One government agency that continues to support the development of products from indigenous plants that are hitherto unexploited is the Bureau of Agricultural Research (BAR) of the Department of Agriculture.
We have written earlier about the wild raspberry that is abundant in the area of Mt. Banahaw in Quezon which is now being made into wine, jam and juice, thanks to the financial support of BAR.
This time, the research agency is providing funds for the upscaling of initial research efforts on an indigenous tree in Batanes that produces a lot of small berry-like fruits which are usually just left to rot under the trees.
The tree is locally called Arius in Batanes but is known botanically as Podocarpus costalis. Actually, this tree is usually used as a landscaping material in Metro Manila and elsewhere in the country. For some reason, however, it is only in Batanes where the tree produces a lot of small fruits that look like they are “double-bodied” because each fruit has a fleshy portion that is attached to the peduncle while a portion that protrudes at the other end is a round part that contains the seed. When ripe, the fleshy part of the fruit is swollen. It becomes bright red to purple or black while the seed-bearing portion remains green.
Children as well the adults may eat the sweet, somewhat sticky pulp but they don’t really eat much. Each person usually eats two or three fruits at a time. It is the birds that love to eat the fruits and it is believed that the proliferation of the tree in many parts of Batanes could be attributed to the birds. The seeds that go with their manure germinate and eventually get established. The Arius tree does not grow very big.Under Batanes conditions, it may be just one meter to five meters tall. That is advantageous because harvesting of the fruits would be easy. It grows well in elevations from sea level up to 30 meters above sea level.
The Arius tree bears some fruits that are harvested in summer, particularly in March or April. However, it is observed that the main crop which starts as flowers in April and May are harvestable from July to October.
The project leader in the Arius tree research undertaking is Roger Baltazar, the director for research and extension of the Batanes State College in Basco. Baltazar’s group has already conducted initial research and development regarding processing of the Arius fruit. They already have produced wine, pastillas, tart, jam, fruit preserves and tea.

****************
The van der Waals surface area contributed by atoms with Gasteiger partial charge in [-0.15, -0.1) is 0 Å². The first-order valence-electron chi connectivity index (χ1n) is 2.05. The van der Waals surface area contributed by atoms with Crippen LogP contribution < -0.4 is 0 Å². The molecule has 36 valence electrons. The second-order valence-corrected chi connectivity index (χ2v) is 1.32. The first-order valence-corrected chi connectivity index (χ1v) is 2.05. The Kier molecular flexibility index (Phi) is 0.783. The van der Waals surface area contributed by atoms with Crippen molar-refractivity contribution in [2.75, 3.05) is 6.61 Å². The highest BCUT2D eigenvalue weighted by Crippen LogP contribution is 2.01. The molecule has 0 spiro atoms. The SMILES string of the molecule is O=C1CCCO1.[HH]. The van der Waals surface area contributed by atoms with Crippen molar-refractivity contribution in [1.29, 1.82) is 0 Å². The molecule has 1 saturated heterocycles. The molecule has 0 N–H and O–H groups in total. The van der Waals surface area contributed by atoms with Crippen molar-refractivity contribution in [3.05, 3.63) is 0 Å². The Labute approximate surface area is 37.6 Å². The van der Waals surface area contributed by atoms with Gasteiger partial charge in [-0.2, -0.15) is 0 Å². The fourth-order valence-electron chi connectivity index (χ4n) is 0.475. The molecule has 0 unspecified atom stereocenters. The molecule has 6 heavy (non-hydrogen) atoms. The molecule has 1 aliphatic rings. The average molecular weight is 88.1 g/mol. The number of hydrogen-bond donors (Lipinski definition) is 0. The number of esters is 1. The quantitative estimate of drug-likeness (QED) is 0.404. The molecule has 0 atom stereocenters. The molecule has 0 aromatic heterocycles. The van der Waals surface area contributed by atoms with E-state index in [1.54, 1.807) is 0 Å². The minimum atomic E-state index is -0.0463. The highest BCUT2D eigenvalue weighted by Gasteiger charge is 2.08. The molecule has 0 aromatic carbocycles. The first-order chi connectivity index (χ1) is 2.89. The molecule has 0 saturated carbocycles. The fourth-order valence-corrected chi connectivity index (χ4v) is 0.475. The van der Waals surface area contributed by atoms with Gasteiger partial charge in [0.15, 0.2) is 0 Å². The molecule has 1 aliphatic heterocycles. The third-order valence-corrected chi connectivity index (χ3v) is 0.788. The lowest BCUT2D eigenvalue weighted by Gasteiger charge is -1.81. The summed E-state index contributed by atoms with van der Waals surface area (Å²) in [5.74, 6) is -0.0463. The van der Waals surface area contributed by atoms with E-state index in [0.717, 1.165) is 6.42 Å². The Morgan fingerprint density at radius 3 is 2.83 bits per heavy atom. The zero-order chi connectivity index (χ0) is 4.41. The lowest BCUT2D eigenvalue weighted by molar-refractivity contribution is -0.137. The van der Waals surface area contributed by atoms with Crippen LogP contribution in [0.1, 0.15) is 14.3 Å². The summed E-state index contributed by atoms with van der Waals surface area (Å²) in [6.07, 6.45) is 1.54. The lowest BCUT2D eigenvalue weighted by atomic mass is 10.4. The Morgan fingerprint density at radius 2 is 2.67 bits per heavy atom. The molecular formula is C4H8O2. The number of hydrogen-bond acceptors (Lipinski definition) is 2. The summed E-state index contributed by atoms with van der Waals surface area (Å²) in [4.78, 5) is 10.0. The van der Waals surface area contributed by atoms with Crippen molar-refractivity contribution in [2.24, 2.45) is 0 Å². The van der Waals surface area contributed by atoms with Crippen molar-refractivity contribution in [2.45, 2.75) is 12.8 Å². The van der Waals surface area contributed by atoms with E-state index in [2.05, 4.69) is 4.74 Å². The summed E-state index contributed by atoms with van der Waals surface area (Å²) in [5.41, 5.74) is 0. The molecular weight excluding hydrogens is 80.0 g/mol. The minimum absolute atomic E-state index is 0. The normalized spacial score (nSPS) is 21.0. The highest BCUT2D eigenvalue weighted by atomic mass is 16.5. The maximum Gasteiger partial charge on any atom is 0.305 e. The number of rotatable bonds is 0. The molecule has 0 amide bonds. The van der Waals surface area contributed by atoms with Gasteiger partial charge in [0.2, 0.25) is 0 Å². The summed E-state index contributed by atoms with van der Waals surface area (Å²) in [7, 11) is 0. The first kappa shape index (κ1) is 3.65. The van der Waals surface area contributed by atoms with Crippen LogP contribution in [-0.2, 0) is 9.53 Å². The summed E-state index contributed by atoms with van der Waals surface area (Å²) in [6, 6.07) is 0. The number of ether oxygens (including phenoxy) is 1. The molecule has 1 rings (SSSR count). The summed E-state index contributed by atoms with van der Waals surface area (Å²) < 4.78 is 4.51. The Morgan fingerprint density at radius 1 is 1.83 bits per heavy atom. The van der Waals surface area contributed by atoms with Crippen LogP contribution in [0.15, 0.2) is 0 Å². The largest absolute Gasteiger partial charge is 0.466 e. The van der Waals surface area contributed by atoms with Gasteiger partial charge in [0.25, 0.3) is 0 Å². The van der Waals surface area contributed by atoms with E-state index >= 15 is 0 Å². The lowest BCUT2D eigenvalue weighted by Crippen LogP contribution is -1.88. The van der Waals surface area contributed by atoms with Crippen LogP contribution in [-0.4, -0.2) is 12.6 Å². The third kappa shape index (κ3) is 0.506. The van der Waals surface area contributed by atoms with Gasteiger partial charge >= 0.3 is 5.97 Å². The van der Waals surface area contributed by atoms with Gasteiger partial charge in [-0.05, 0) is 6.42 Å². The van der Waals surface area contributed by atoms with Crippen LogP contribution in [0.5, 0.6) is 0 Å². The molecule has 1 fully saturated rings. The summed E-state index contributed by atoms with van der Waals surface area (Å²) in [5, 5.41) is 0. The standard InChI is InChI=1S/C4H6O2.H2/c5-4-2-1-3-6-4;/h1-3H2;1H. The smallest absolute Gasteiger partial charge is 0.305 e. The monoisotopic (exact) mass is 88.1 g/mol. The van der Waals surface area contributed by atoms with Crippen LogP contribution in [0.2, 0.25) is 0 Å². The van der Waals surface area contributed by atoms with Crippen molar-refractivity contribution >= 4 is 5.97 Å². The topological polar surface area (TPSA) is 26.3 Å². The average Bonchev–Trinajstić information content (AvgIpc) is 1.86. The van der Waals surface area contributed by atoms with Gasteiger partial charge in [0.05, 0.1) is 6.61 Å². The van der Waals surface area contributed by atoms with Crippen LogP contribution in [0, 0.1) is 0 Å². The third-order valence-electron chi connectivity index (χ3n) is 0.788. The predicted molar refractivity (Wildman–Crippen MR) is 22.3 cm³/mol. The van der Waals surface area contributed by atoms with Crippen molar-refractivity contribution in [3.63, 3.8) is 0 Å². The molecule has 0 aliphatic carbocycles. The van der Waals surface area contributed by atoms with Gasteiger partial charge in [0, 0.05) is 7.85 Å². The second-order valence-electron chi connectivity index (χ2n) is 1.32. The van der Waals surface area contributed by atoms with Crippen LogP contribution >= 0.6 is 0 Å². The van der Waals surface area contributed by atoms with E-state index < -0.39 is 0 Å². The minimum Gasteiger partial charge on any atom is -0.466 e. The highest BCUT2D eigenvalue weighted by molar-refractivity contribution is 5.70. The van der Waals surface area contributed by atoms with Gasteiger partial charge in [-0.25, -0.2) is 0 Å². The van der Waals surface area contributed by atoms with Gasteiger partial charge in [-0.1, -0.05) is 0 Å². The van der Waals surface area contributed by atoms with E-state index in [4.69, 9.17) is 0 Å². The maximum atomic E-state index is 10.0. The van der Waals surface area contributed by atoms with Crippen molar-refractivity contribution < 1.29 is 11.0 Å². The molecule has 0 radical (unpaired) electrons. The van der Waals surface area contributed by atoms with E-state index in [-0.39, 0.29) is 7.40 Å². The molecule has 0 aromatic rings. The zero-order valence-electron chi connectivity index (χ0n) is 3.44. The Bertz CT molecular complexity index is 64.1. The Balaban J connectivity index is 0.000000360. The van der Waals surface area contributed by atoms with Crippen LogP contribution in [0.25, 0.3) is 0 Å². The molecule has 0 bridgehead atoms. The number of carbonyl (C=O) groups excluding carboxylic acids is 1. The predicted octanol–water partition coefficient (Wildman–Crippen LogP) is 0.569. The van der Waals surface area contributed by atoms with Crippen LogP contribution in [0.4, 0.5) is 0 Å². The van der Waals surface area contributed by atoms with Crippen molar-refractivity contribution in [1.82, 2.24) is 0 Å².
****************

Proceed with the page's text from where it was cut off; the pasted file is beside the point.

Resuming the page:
With the new funding of about P1.6 million that BAR is about to release shortly (as of this writing, June 15), improvements could be further achieved. The products could be developed in such a way that they are of export quality. It is believed that since Batanes is one island that is isolated from the rest of Luzon and away from pollution, the products derived from the Arius tree could be considered organic. In which case, they could command a premium price.
In his proposal, Roger Baltazar stated that special focus will be the production of Arius wine. From the time of harvesting and transporting, special care will be observed so the fruits will not get crushed or bruised.
Baltazar said that in making wine, they will adopt the methods used by the local sugarcane producers in the province. The seed portion of the fruit will be separated and the fleshy portion crushed for easy extraction of the juice. The crushed pulp will be boiled to soften it and thus enhancing fermentation. Yeast and sugar will be mixed but the proportions will be studied to find out which will give the best results.
The fermented juice will undergo aging, racking (transferring from one container to another), filtering and fining before the wine is bottled. Bottling and design of packaging will also be given special attention so that the product will become something really special.
|Fruiting Arius tree in Batanes, Podocarpus costalis.|
|Fruits of the Arius tree. Dark portion is the
fleshy part. The green contains the seed.